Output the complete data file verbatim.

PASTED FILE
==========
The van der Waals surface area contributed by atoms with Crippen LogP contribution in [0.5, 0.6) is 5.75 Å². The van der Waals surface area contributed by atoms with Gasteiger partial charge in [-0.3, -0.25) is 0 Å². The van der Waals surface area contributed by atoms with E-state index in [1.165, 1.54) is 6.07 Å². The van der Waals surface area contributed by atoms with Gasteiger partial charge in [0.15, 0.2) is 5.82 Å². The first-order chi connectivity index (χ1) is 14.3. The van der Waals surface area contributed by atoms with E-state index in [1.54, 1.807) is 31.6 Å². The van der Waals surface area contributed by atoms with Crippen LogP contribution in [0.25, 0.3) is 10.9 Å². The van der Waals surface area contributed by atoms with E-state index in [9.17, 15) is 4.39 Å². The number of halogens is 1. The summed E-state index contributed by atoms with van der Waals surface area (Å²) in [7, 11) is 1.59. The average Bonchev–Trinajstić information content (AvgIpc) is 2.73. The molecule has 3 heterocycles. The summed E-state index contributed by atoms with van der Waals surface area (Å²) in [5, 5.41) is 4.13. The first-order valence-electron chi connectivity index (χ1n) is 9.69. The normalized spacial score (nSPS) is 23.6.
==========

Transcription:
The van der Waals surface area contributed by atoms with Crippen LogP contribution in [0.5, 0.6) is 5.75 Å². The van der Waals surface area contributed by atoms with Gasteiger partial charge in [-0.3, -0.25) is 0 Å². The van der Waals surface area contributed by atoms with E-state index in [1.165, 1.54) is 6.07 Å². The van der Waals surface area contributed by atoms with Gasteiger partial charge in [0.15, 0.2) is 5.82 Å². The first-order chi connectivity index (χ1) is 14.3. The van der Waals surface area contributed by atoms with E-state index in [1.54, 1.807) is 31.6 Å². The van der Waals surface area contributed by atoms with Crippen LogP contribution in [0.25, 0.3) is 10.9 Å². The van der Waals surface area contributed by atoms with E-state index in [9.17, 15) is 4.39 Å². The number of halogens is 1. The summed E-state index contributed by atoms with van der Waals surface area (Å²) in [7, 11) is 1.59. The average Bonchev–Trinajstić information content (AvgIpc) is 2.73. The molecule has 3 heterocycles. The summed E-state index contributed by atoms with van der Waals surface area (Å²) in [5, 5.41) is 4.13. The first-order valence-electron chi connectivity index (χ1n) is 9.69. The normalized spacial score (nSPS) is 23.6.